United States General Accounting Office GAO Testimony Before the Committee on Resources, House of Representatives For Release on Delivery Expected at FISH AND WILDLIFE 11 a.m. EST Tuesday SERVICE July 20, 1999 Management and Oversight of the Federal Aid Program Needs Attention Statement of Barry T. Hill, Associate Director, Energy, Resources, and Science Issues, Resources, Community, and Economic Development Division GAO/T-RCED-99-259 Mr. Chairman and Members of the Committee: We are here today to discuss our ongoing work on the management and oversight of the Wildlife Restoration Program within the Fish and Wildlife Service. This program was begun in 1938 following passage of the Federal Aid in Wildlife Restoration Act, often called the Pittman-Robertson Act. The purpose of the act is to restore, conserve, manage, and enhance the nation’s wildlife resources and to provide for public use and benefits from these resources. The U.S. Fish and Wildlife Service (the Service), an agency of the Department of the Interior, administers the program. The Service’s Office of Federal Aid provides overall program support and direction for implementing the Federal Aid in Wildlife Restoration Program as well as a sister program, namely the Sport Fish Restoration Program.1 This sister program provides funds to restore and manage the nation’s sport fishery resources and to provide public use and benefits from these resources. The programs received a total of about $552 million in fiscal year 1998—$180 million for Wildlife and $372 million for Sport Fish. Funds provided for these programs are derived from excise taxes. For the Wildlife Restoration Program, these taxes apply to firearms, ammunition, and archery equipment. For the Sport Fish Restoration Program, the taxes are on fishing equipment and other sources. The core mission of these programs is to distribute funds to states and other qualified recipients for wildlife and sport fish restoration purposes. While most of the funds go to the states and other qualified recipients, a portion of the funds can be used for program administration and implementation—up to 8 percent for Wildlife and up to 6 percent for Sport Fish. Of the $552 million these programs received in fiscal year 1998, about $31 million was used for administration and implementation—$13.5 million for wildlife and $17.4 million for sport fish. Bills have been introduced in the Congress that, among other things, would provide additional funding for restoration purposes. Depending on the bill, the amount of additional funding will eventually range from $350 million to $459 million per year. In anticipation of an increase in funding, the Committee asked us to determine (1) how administrative funds are used and monitored and (2) whether there is adequate oversight of the funds provided to the states. You asked us to focus our work on the Wildlife Restoration Program. However, as you requested, where 1 In 1993, we issued a report on the administration of this program entitled Fisheries Management: Administration of the Sport Fish Restoration Program (GAO/RCED-94-4, Nov. 8, 1993). Page 1 GAO/T-RCED-99-259 appropriate, we also included the Sport Fish Restoration Program’s activities in our analysis. In summary, our work to date shows the following: • Administrative funds are used for many purposes, such as for employee travel and for special types of grants. In each area where administrative funds are used, there are problems. These included ineffective management oversight, inadequate internal controls, and inadequate policies and procedures for reviewing and approving administrative expenditures. Collectively, these conditions have spawned a culture of permissive spending. As a result, it appears that some of the administrative funds have been spent unnecessarily and ineffectively. This situation raises questions about whether the Office of Federal Aid is meeting its management responsibilities. • Since fiscal year 1996, the Office has spent about $4.4 million on audits to ensure that the states and other qualified recipients use fish and wildlife restoration funds consistent with the purposes of the programs. Audits completed to date, involving 21 states, yielded returns of about $5.4 million, with another $9.6 million pending resolution. While we commend the Office for undertaking this important oversight effort, our work to date has identified some concerns about the process used to resolve problems uncovered by the audits of two states. According to the audits, these two states misused funds. However, according to program officials, the repayment actions being planned may not hold the states accountable for their actions. For example, grants generally are funded 25 percent by the state and 75 percent by the Federal Aid Program. Program officials informed us that, in these two instances, the regional office is planning to allow the states to offset their repayment obligations by crediting the states for payments in excess of the states’ share on closed grants. It is not clear whether this approach complies with program requirements. The actions could be precedent-setting, and if incorrect, could diminish the deterrent effect of the audits. Administrative funds are used for several purposes within the Service. Problems in the Way Examples include the uses made by the Director’s Conservation Fund, the Administrative Funds Office of Federal Aid, and regional offices for such purposes as salaries, Are Used travel, grants, and contracts. We found problems in each area where administrative funds are used: • Controls over expenditures and revenues are inadequate. Page 2 GAO/T-RCED-99-259 • Controls over grant funds used by the Director of the Service are inadequate. • Controls over the management and oversight of administrative grants are inadequate. • How regional offices use administrative funds is inconsistent. • Whether charges for Service-wide overhead are accurate is uncertain. • No routine audit program exists for reviewing the use of administrative funds. In 1993, we reported problems with the use of administrative funds in the Sport Fish Restoration Program. These problems included having inadequate justification for the increases in funds used for administering the program and approving administrative grants that were outside the established review and approval process. At that time, the Service promised corrective action. Nonetheless, 6 years later, we have found the actions taken by the agency in response to our earlier recommendations were not entirely responsive. As a result, many of the same problems still exist for both the sport fish and wildlife restoration programs. Our current effort involved tracking the flow of administrative funds to those activities that received them, including the Service, Office headquarters, and regional offices (of which we visited three). Controls Over We found that the Office of Federal Aid is not adequately managing Expenditures and program funds—for either grants or administration. As a result, it has been Revenues Are Inadequate unable to track millions of dollars in program funds. It has also missed the opportunity to earn over $400,000 in interest income and has accumulated over $100,000 in contract-generated fees, the disposition of which is unclear. In addition, the Office is not monitoring income generated by grants and is not following basic management principles or procedures for controlling the use of travel funds. Regarding the millions of dollars in program funds, about 3 years ago, the Office began an effort to reconcile the financial and reporting systems that track, among other things, sport fish and wildlife obligations and expenditures. Because the Office is implementing a new grant financial management and information system, it is attempting to reconcile the data that were in the information systems maintained in each of its regional offices with the system used in headquarters. While this effort is laudable, so far it has disclosed a discrepancy of about $105 million among these systems. Upon further checking, the Office determined that about $85 million of the discrepancy was due to administrative errors, such as Page 3 GAO/T-RCED-99-259 clerical mistakes. As of July 1999, Office officials, however, still could not explain the remaining $20 million difference in the reporting systems. Moreover, there is a discrepancy between the Office’s estimates of the funds that are unaccounted for and the estimates provided by the Service’s Division of Finance, which indicate that the difference is $7.4 million. Thus, both the amount of the discrepancy and the status of the funds in question are unclear. Federal Aid officials told us that they are planning to find out the disposition of these funds, but, so far, they have not done so. In terms of the unearned interest issue, the Office of Federal Aid conducts a national survey of hunting and fishing activities every 5 years. This survey is one of the most expensive projects funded by administrative dollars and is funded by both the sport fish and wildlife restoration programs. To fund one portion of this project, Federal Aid transferred funds to the Department of Commerce’s Bureau of the Census. However, Federal Aid transferred more money than was necessary to complete the project. As of January 1997, Federal Aid had transferred a total of almost $9.7 million from its interest-earning account to Census. However, because the Office had provided the majority of these funds in advance of when they were needed, it lost the interest that these funds would have earned. Had the funds been transferred when needed, Federal Aid would have earned over $400,000 in interest,2 making more money available for the use of the sport fish or wildlife restoration programs. In fiscal years 1997 and 1998, Census ended up returning a total of about $1.9 million in unused funds to the Office. Federal Aid officials informed us that, for their next survey, the Office will transfer to Census only the funds to cover the actual costs in any one fiscal year. We also questioned the disposition of income from contract-generated fees. In this case, the Office contracted in 1993 for a Reference Service to process requests for information on fish and wildlife publications. The Reference Service is permitted to charge a fee for distributing copies of fish and wildlife documents to certain requesters. Over the 5-year period that this contract was in existence, more than $100,000 in fees was collected. But, the contract does not make clear who should receive these fees. At this time, it is not clear whether some, all, or none of this amount will be returned to the Office or retained by the contractor. Although the Office claimed to be unaware of the relatively high dollar amount that had been collected, the contractor told us that he provided monthly reports to the Office that showed the amounts collected. Thus, the disposition issue 2 To calculate the interest we used the average amount of unexpended funds available from May 1995 through January 1999 at the prevailing interest rate. Page 4 GAO/T-RCED-99-259 could have been resolved earlier. The Office recently renewed the contract for another 5 years with exactly the same fee provisions. Similarly, in reviewing grant files, we found other instances in which revenue is being generated. However, when we queried agency officials about this, they told us that they do not know how many other grants are generating revenue or how much they are generating. Thus, the Office has no idea of how much revenue is being generated or what is being done with these funds. In our opinion, the lack of concern exhibited by the agency officials about these kinds of issues is indicative of the weak oversight of the program. In commenting on these matters, agency officials told us that they agreed with these points and said that they will take action such as discussing possible amendments to the Reference Service contract with the contractor. They also said that they will ensure that future contracts and grants contain provisions regarding income disposal. Our work also disclosed several instances in which the Office was not following basic principles and procedures for managing its travel funds. For example, it is the Service’s policy that staff working for the Office of Federal Aid—like all Service employees—must receive specific approval by the Director before attending certain national conferences. However, we found nine instances in which this policy was violated by Federal Aid staff who attended conferences in 1998 and 1999. In addition, we found that the head of Federal Aid had subordinates routinely approve his travel vouchers—a practice that is not consistent with agency policy. These vouchers amounted to almost $36,500 in travel expenses over a period of about 1 1/2 years. Agency officials acknowledged problems in this area and said that they will send out a notice to all of the staff reminding them of the need to follow established guidelines. Controls Over Grant Funds The Director’s Conservation Fund was established in 1994. The Fund was Used by the Director of the set up for use by the Director of the Service to make discretionary grants. Service Are Inadequate For example, the Director has provided grants to federal, state, and independent fish and wildlife organizations for such purposes as workshops, symposiums, promoting fish and wildlife resource uses, and research. Since its inception, the Director’s Conservation Fund has been used to award 35 grants involving about $3.8 million in administrative funds. However, unlike the procedures used for approving other grants made with administrative funds, the procedures for obtaining approval of grants under the Director’s Conservation Fund are much less rigorous and are open to subjective judgment. Page 5 GAO/T-RCED-99-259 We found that the Office has not followed the Office of Management and Budget’s (OMB) guidance that requires agencies awarding grants to notify the public of intended funding priorities for discretionary grant programs. Moreover, there are no specific criteria that a grantee must meet to obtain approval. The potential grantee essentially only has to identify the title, purpose, and estimated cost of the project. In contrast, to obtain approval of administrative grants, an assessment must be made of the benefits to be derived, the importance of providing the grant, the problem that needs to be addressed, the number of states that are affected, and the approach that will be taken to accomplish the objectives of the grant. As a result, compared with the administrative grant evaluation process, the Director has very broad latitude in awarding grants. We are reviewing grants awarded under the Director’s Conservation Fund during fiscal years 1994 through 1998. While our review is limited to date, we found that the Office has not exercised adequate controls over these grants. Specifically, the Office has not followed internal control documentation standards and OMB guidance.3 The grant files maintained were incomplete, out of date, and disorganized and did not contain required financial forms and supporting documentation. As a result, tracking and verifying the status of a grant, the amounts that have been authorized for payment, or the timeframes in which the expenditures are made is very difficult. Furthermore, we found three grants, totaling $280,000, that were rejected under the administrative grant program and subsequently funded by the Director’s Conservation Fund. One grant for $125,000 was for more than 3 years’ duration and thereby ineligible for funding as an administrative grant. The remaining two grants, for $155,000 in total, were ineligible because they did not benefit more than 50 percent of the states. One of these two grants was to help restore the ecology of band-tailed pigeons in western Oregon, and the other was to study the causes for the decline of mourning doves in California’s Central Valley. Both of these grants were made to the National Biological Service, a unit within the Department of the Interior. In addition, we found a fourth grant that met the eligibility requirements for an administrative grant but fell below the cutoff point for funding. This grant, for $75,000, was also funded under the Director’s Conservation Fund subsequent to the Office determining that it did not have enough funds to do so as an administrative grant. 3 Standards for Internal Controls in the Federal Government, U.S. General Accounting Office, 1983; “Uniform Administrative Requirements for Grants and Agreements with Institutions of Higher Education, Hospitals, and Other Non-Profit Organizations,” Circular A-110 (revised Nov. 19, 1993, as further amended Aug. 29, 1997), Office of Management and Budget. Page 6 GAO/T-RCED-99-259 According to agency officials, the Director decided in a March 1999 meeting to terminate this program. Controls Over the The Office of Federal Aid made about $4 million in administrative funds Management and Oversight available for administrative grants in fiscal year 1998 to fund national fish of Administrative Grants and wildlife projects—$2 million each from the sport fish and wildlife restoration programs. In reviewing administrative grant files, we found Are Inadequate that the agency was not following standard management practices that should be used to ensure that grant funds were properly applied and accounted for. Specifically, we found that basic internal controls and documentation standards were not being used and that the agency was not following OMB’s requirements for grant management. These requirements call for such fundamental internal controls as accurate and timely record keeping. We reviewed grant files for fiscal years 1993 through 1998 and found them to be incomplete, out of date, and disorganized. To illustrate, the files did not contain required key financial documents, status reports, or other supporting documentation. In some cases, documents have not been placed in the appropriate files for more than a year. As a result, in many instances, we could not track and verify the status of a grant, the amounts authorized for payment, or the timeframes in which these expenditures were made. We also found instances in which agency officials authorized questionable payments to grantees without thoroughly reviewing the submitted documentation. While the individual amounts involved are not large, the situation is indicative of a lack of attention to detail that is crucial to effective money management. For example, federal travel regulations preclude claiming alcoholic beverages as a travel expense. However, Federal Aid paid grantees for alcoholic beverages and other items that reasonably should have been questioned. Other examples include payments of • $170 for work that was not related to the grant nor ever performed and • excessive meal charges ($152 in meal charges were paid for one person’s overnight trip, even though the maximum amount allowable for this trip was $76). While we only did a limited review, we are concerned that this problem may be widespread because the officials responsible for grants said that they do not review the details supporting these types of claims. Internal controls for this aspect of the Office’s operation appear to be nonexistent. Page 7 GAO/T-RCED-99-259 Agency officials told us that they plan to eliminate the administrative grant program. In the interim, they plan to better manage this aspect of their operations. How Regional Offices Use We found that the Service has no consistent practices for making regional Administrative Funds Is office assessments. These assessments are charges that the regions make Inconsistent against the administrative funds for salaries, travel expenses, support costs, and other administrative-type activities. As a result, each of the regions use a different approach for making the assessments. Each of the Service’s seven regional offices has employees dedicated to the Office of Federal Aid in support of the sport fish and wildlife restoration programs. The regions use administrative funds for these employees’ salaries. At the three regions we visited, administrative funds are also used for other regional office activities such as a portion of the salaries of nondedicated employees, common support services such as equipment maintenance and repair, and employee relocation costs. The additional assessments made against administrative funds by these three regions ranged from about $25,000 to $100,000 for fiscal year 1998. One region’s assessment included paying almost $50,000 of the Regional Director’s salary for one year. In a different year, the assessment included paying almost $25,000 of each of the Regional and Deputy Directors’ salaries. Given that the Regional and Deputy Directors oversee a variety of programs, such as endangered species, refuges, law enforcement, and realty, and not just on fish and wildlife restoration programs, it does not seem appropriate for the administrative funds to be assessed such large amounts for their salaries. It would seem more appropriate for the assessment to have some relationship to the time and effort that was actually spent working on the sport fish and wildlife restoration programs. In this region, assessments were also made for common support functions such as motor pool, equipment repair and maintenance, and office equipment rental. In another region, the assessment was done differently. In fiscal year 1998, this region assessed the administrative funds for about $98,000 to pay for a portion of the salaries of employees in the Office of Personnel. In fiscal year 1997, the administrative funds were assessed about $95,000, including about $60,000 to pay for a portion of the salaries of employees in the offices of the Regional Director, Human Resources, and Personnel as well Page 8 GAO/T-RCED-99-259 as $35,000 to pay for the permanent change of station move for the new Deputy Regional Director. The assessment by the third regional office was for a portion of the salaries of employees in the offices of the Regional Director and External Affairs, amounting to about $26,000 from the wildlife restoration account. According to the acting Regional Director, prior to fiscal year 1999, the region had no set formula for assessing program funds to support administrative costs or salaries. Because, in many cases, the regional offices’ assessment charges are not based on actual program costs and because of the inconsistent approaches that the regions take, there is no way of determining whether the amounts charged to the administrative funds are justified. Whether Charges for Like many of the Service’s components, the Office of Federal Aid is Service-Wide Overhead Are responsible for paying a portion of the service-wide administrative support Accurate Is Uncertain services provided to it. Essentially, these are overhead charges for such things as telephone usage, equipment servicing, and space rental. In fiscal year 1998, the Service received about $55.5 million for service-wide administrative support. About $47.8 million came from appropriated funds and collections on reimbursements. Of the remaining $7.7 million, Federal Aid paid $4.7 million. However, whether Federal Aid should be paying this much is unclear since the charges do not have a relationship to actual usage of these services. No Routine Audit Program There are no routine program audits of the use of the administrative funds Exists for Reviewing the provided under the sport fish and wildlife restoration programs. In our Use of Administrative view, if routine program audits had been performed, many of the shortcomings discussed above could have been identified and corrected. Funds While these programs have been in existence for more than 40 years, we determined that during the last 20 years there have been three external audits that addressed the use of administrative funds. The Department of the Interior’s Office of Inspector General performed two audits, one in 1981 and the other in 1994,4 and we reported on the Sport Fish Restoration Program in 1993. 4 Review of Fish and Wildlife Service Administration of the Federal Aid in Fish and Wildlife Restoration, Office of Inspector General, July 1981, and Federal Aid in the Sport Fish and Wildlife Restoration Programs, U.S. Fish and Wildlife Service, Office of Inspector General, Feb. 1994. Page 9 GAO/T-RCED-99-259 In our report, we recommended that the Director, Fish and Wildlife Service, follow established policies and procedures when selecting special investigations (now known as administrative grants), consider the priority needs of the states in selecting these investigations, and monitor the investigations to ensure that their objectives are achieved and their results are disseminated. In response, the agency said that it was taking a number of actions to address our concerns. For example, the Office agreed to develop a system for monitoring and tracking the progress of administrative grants to ensure that the intended results were achieved and properly disseminated. However, it has not done so. While the Office of Federal Aid does not routinely audit how Process for Resolving administrative funds are used, it initiated a national audit program in fiscal Audit Findings on year 1996 to routinely audit how states and other qualified recipients are States Use of Funds using the grant funds provided under the sport fish and wildlife restoration programs. May Need to Be Improved This audit program began because the agency believed that the grants had not received adequate audits or financial reviews. States’ grant funding can be quite substantial. In fiscal year 1998 for instance, the sport fish and wildlife restoration programs provided the states and other qualified recipients with about $552 million. Under the program, each state and other qualified recipient will be audited every 5 years under a contract with the Defense Contract Audit Agency. As of June 30, 1999, audit reports on 21 states have been completed.5 Audits of 19 states and 3 other qualified recipients are under way. The Office has spent about $4.4 million to date to perform the audits. The completed and ongoing audits have resulted in about $5.4 million in program savings and the disposition of another $9.6 million that is waiting to be resolved.6 These savings result from recovering, for example, (1) license fee revenues not used in support of the program, (2) salaries charged inappropriately, and (3) excess fund withdrawals by a state. To illustrate, one state used about $725,000 in license fee revenues for activities other than for fish and wildlife restoration purposes. Resolution of the audit findings is the responsibility of the Federal Aid regional office covering the state being audited. While this audit program is laudable, we have concerns about how the regional office is planning to resolve some of the audit findings. For 5 The Department of the Interior’s Office of Inspector General performed one of the state audits. 6 This figure includes $4.2 million identified by an audit of one state performed by the Department of the Interior’s Office of Inspector General. Page 10 GAO/T-RCED-99-259 example, $3.5 million, or 36 percent, of the $9.6 million in savings to be resolved is associated with audits of two states. The actions the regional office plans for resolving the $3.5 million is precedent-setting and could compromise the audit resolution process. Specifically, according to program officials, the two states involved have misused grant funds but may not be held accountable for their actions. In one instance, the audit disclosed that about $2.2 million in revenues generated with the use of grant funds should be returned to the program in accordance with federal regulations. According to the audit, the state sold timber rights generated on lands purchased with Federal Aid funds but did not compensate the Service for those revenues. Grants generally are funded 25 percent by the state and 75 percent by Federal Aid. Program officials said that regional officials are planning to allow the state to offset its repayment obligation by crediting the state for payments in excess of the state’s share on closed grants. The same audit also found that the state received about $1.3 million from the Service to acquire land. The state paid $500,000 for the land. As a result, the state received excess payments from the Office of Federal Aid of $800,000. According to the program and audit agency officials, however, the Service’s regional officials proposed to allow the state to offset the overpayment with the amounts it had already paid for other lands. Office headquarters officials noted that the $800,000 difference should be made up with purchases of newly acquired land. An Office of Federal Aid headquarters official said that the Office is in the process of determining whether this action violates the Service’s regulations. In another instance, a state was unable to justify $500,000 in costs associated with grants provided under both the sport fish and wildlife restoration programs. Similar to the first example, the regional officials responsible for resolving the audit finding plan to allow the state to offset its repayment obligation by crediting the state for payments in excess of the state’s share on closed grants. Program officials stated that the Office is in the process of determining whether this action is allowed under current program regulations. We, too, are concerned about these proposed actions for resolving audit findings. It is not clear whether the approach complies with program requirements. These actions could be precedent-setting and, if incorrect, could diminish the deterrent effect of the audits. Page 11 GAO/T-RCED-99-259 We provided copies of a draft of this testimony to the U.S. Fish and Agency Comments Wildlife Service and the Department of the Interior for review and comment. The Service generally agreed with our findings and said that some of the issues we raised would be addressed by terminating some of the programs, specifically the Director’s Conservation Fund and the administrative grants program. In most of the other cases we raised, the Service indicated that it would take corrective actions on the problems identified. The Service also provided clarifying comments that have been incorporated into this testimony as appropriate. In closing, Mr. Chairman, the administrative funds associated with the sport fish and wildlife restoration programs are used for various purposes, some of which may not be necessary, justified, or effective. While individually the problems we identified in each of the areas where administrative funds are spent may not appear too significant, collectively, the problems suggests a lack of attention to detail that erodes the Office of Federal Aid’s ability to effectively manage and oversee the administrative aspects of the programs. In our view, these conditions have spawned a culture of permissive spending that raises significant questions about whether the Office is meeting its management responsibilities. Furthermore, the audits of these funds provided to the states and other qualified recipients are an important tool for ensuring that these funds are spent appropriately. The Office of Federal Aid should be commended for its efforts in this area. However, some of the actions now planned to resolve open audit findings may diminish the effectiveness of the audit process and could prevent the Office from realizing the full benefits of the audit program. Mr. Chairman, I want to point out that what you heard from us today is based on our work to date. When our work on this project is completed, we will provide recommendations on what we believe needs to be done to correct the problems that we identified here today. This concludes my prepared statement. I would be happy to respond to any questions that you and Members of the Committee may have. Contact and Acknowledgments For further information, please contact Barry T. Hill at 202-512-3841. Individuals making key contributions to this testimony include Cliff Fowler, Roy Judy, Lew Adams, and Diana Cheng. 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Fish and Wildlife Service: Management and Oversight of the Federal Aid Program Needs Attention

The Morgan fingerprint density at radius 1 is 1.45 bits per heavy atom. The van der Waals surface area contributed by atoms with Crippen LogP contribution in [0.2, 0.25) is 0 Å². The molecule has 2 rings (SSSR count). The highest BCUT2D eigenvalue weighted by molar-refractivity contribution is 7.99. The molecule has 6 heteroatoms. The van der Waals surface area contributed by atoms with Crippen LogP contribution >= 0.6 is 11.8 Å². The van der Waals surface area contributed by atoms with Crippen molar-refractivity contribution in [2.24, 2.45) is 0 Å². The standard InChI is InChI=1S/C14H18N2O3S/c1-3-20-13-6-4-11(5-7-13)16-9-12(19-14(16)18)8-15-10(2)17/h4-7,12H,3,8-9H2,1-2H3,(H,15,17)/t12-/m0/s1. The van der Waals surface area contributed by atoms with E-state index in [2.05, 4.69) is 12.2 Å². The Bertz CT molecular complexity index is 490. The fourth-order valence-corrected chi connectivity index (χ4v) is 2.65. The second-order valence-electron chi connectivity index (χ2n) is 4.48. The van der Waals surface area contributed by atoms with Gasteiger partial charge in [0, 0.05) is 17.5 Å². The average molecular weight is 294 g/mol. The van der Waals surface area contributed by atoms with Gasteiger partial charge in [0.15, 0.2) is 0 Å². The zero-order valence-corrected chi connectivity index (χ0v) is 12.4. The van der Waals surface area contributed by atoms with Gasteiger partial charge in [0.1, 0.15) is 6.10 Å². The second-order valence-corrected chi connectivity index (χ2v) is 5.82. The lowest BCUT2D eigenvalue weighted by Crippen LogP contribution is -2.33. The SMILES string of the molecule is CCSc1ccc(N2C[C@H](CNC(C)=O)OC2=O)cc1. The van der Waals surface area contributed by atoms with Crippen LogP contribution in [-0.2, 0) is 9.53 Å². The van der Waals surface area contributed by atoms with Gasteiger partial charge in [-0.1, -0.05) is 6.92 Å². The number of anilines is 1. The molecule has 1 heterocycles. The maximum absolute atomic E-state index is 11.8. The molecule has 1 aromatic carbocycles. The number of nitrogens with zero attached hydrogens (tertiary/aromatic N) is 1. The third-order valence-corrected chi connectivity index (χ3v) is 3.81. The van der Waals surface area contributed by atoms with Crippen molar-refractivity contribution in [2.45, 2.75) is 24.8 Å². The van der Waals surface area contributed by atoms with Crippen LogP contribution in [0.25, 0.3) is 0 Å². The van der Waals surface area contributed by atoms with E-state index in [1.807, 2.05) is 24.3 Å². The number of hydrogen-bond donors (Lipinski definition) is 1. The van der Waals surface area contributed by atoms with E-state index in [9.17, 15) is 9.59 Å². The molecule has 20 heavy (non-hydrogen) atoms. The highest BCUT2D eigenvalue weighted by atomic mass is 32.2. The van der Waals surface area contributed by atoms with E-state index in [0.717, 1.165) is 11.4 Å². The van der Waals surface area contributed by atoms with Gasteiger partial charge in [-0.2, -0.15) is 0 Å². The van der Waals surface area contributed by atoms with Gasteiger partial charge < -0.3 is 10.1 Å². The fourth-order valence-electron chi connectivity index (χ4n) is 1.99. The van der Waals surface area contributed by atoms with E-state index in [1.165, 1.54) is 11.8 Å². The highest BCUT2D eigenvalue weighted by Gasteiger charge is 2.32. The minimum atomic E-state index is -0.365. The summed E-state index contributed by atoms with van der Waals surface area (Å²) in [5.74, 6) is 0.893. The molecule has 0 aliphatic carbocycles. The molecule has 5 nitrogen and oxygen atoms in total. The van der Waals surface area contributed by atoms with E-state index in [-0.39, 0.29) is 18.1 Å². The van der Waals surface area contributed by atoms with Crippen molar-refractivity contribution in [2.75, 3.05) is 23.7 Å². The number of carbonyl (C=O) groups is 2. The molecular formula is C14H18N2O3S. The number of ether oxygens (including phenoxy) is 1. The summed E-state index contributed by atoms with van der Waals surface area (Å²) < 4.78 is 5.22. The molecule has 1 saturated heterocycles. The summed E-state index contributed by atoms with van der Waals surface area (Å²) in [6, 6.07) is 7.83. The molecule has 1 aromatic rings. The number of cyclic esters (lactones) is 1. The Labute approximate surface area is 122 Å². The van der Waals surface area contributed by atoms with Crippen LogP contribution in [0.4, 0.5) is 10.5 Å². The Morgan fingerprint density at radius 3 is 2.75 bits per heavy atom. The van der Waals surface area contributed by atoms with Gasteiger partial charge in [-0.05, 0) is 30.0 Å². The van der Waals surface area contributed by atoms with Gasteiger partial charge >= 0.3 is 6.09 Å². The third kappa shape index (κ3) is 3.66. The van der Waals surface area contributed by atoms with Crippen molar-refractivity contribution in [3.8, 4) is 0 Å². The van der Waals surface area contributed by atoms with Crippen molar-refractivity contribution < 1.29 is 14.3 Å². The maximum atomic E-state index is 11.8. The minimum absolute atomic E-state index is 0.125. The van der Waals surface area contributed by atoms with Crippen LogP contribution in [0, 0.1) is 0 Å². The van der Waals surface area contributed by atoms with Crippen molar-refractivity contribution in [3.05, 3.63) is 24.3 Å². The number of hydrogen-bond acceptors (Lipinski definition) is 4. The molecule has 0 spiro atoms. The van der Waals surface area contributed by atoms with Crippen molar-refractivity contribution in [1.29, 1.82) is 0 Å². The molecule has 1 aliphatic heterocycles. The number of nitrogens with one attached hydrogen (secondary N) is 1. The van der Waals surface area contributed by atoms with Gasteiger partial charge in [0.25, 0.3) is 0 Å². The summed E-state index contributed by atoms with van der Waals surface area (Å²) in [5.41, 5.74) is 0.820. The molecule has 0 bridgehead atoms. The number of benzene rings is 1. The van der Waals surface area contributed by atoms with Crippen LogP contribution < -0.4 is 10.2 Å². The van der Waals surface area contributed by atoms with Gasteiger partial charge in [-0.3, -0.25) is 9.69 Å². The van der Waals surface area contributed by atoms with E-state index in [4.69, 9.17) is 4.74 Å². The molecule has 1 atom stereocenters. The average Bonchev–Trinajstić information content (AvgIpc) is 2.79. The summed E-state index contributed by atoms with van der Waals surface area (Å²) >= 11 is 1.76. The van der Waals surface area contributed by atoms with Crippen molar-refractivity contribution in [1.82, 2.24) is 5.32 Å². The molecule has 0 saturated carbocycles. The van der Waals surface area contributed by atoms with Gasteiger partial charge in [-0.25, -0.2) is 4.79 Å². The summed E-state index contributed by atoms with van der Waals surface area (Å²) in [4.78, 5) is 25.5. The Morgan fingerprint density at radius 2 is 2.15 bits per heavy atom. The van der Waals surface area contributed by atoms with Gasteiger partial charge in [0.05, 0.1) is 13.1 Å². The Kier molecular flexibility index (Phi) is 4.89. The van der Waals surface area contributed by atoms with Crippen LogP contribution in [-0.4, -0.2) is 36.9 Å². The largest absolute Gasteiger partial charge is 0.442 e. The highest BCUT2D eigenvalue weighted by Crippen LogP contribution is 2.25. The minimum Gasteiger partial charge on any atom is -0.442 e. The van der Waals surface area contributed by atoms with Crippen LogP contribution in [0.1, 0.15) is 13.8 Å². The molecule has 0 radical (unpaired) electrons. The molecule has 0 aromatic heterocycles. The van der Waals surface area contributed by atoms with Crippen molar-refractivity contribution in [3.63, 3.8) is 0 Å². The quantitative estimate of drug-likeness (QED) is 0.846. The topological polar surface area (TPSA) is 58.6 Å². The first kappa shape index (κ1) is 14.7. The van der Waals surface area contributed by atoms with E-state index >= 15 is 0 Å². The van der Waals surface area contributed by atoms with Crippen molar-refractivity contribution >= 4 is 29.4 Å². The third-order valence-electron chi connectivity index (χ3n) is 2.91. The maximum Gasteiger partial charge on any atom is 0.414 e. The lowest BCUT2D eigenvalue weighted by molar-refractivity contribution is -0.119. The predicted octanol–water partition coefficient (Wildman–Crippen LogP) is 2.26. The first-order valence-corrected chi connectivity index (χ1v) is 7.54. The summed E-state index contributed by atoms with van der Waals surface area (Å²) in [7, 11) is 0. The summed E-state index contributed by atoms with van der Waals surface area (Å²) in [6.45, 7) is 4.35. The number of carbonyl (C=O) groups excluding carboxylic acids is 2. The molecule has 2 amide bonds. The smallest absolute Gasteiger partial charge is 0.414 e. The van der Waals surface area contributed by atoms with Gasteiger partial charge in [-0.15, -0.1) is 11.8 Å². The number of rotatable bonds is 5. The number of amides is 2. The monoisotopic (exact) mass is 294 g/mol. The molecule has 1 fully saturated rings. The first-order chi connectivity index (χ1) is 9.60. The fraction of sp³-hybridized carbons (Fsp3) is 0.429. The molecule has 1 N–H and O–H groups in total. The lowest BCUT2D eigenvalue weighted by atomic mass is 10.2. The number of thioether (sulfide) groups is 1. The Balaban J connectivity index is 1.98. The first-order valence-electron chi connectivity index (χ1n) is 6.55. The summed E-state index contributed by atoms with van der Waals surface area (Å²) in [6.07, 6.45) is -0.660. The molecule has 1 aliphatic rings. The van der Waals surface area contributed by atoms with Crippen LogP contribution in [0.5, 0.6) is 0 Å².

Published by the Government Accountability Office on 1999-07-20.
Below is a raw (and likely hideous) rendition of the original report. (PDF)